There’s enough pork in the proposed water bond to send it off to the slaughterhouse. But just how much carving will be done when Senator Darrell Steinberg takes out his knife to refashion the bond before it goes to the voters in 2014?

Steinberg said last week that he wants a smaller bond and he wants to de-emphasize water surface storage, meaning he wants fewer dams. That issue opens the old debate spurred by environmentalists desire for below surface water storage and the use of dams to provide adequate water needs for agriculture and industry.

The water bond first scheduled to appear on the 2010 ballot, then pushed back a couple of times for political reasons, will now be tied to Governor Jerry Brown’s Bay Delta Conservation Plan. Some of the bond money would be used in conservation efforts as part of the overall plan to provide environmental safeguards while at the same time providing water to Southern California’s parched regions.

Ratepayers are expected to cover the cost of water use in the south, but state taxpayers would cover much of the cost of conservation efforts in the Delta through the bond.

A fix of the water delivery system is essential for California’s economic growth and continued agricultural preeminence. In this corner, the governor is on the right track with his plan.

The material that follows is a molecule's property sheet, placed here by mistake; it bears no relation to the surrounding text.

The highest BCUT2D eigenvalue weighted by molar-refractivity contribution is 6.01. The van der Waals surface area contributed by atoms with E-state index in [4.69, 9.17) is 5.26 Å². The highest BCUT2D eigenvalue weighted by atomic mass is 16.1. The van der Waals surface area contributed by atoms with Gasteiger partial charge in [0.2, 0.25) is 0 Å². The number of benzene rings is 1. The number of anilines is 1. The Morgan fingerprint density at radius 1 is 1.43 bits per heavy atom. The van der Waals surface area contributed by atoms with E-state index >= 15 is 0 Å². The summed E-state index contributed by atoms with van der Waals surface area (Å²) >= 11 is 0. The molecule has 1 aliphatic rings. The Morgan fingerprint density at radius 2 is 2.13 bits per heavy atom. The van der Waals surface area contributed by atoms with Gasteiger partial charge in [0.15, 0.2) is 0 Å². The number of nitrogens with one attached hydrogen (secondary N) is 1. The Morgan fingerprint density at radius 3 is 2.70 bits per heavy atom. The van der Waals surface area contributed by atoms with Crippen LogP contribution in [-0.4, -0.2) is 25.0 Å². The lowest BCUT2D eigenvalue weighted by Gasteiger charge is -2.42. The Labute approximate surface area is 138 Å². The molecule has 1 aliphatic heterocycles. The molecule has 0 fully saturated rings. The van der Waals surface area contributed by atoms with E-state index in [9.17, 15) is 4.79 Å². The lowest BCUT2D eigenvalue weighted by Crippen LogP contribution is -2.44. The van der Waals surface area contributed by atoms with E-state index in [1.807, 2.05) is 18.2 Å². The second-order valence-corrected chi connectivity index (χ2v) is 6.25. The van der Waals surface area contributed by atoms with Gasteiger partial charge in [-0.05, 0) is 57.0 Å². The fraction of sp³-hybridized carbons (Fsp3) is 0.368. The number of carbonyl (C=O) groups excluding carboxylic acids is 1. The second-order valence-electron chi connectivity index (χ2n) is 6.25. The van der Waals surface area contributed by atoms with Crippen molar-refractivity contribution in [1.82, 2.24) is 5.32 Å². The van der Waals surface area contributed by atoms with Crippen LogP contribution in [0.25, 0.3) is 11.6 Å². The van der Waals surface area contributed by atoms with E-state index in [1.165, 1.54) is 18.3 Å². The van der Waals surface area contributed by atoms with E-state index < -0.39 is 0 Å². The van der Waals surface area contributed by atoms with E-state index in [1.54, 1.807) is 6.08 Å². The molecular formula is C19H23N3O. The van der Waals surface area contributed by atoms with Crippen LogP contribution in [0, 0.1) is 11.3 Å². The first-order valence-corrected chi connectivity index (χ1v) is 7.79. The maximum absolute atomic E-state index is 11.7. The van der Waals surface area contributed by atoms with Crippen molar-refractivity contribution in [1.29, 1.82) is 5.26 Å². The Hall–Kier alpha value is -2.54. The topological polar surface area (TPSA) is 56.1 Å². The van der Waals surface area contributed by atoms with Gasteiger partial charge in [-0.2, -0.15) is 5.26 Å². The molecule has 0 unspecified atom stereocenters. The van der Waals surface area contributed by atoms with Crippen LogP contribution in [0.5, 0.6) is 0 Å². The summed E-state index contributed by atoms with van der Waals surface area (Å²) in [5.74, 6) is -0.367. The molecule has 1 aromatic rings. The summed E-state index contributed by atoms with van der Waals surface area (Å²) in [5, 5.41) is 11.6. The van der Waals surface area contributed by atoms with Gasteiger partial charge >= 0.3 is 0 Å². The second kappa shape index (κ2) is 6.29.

Steinberg’s re-opening of the bond issue is also appropriate given the context of Brown’s new conservation plan and the pork-barrel way the bond was originally slapped together.

Items in the bond that have nothing to do with improving water deliverance or ecological protections were added to secure lawmaker’s votes. Examples include millions of dollars for public education projects on water issues, bike trails, recreation and interpretive projects and the acquisition of land that had nothing to do with water.

Steinberg’s effort to re-work the water bond must keep in mind the need to move the Delta Project forward to the benefit of people, agriculture, and industry while protecting the environment. That is a delicate balance, but the need for appropriate water management is sure to include the use of some dams.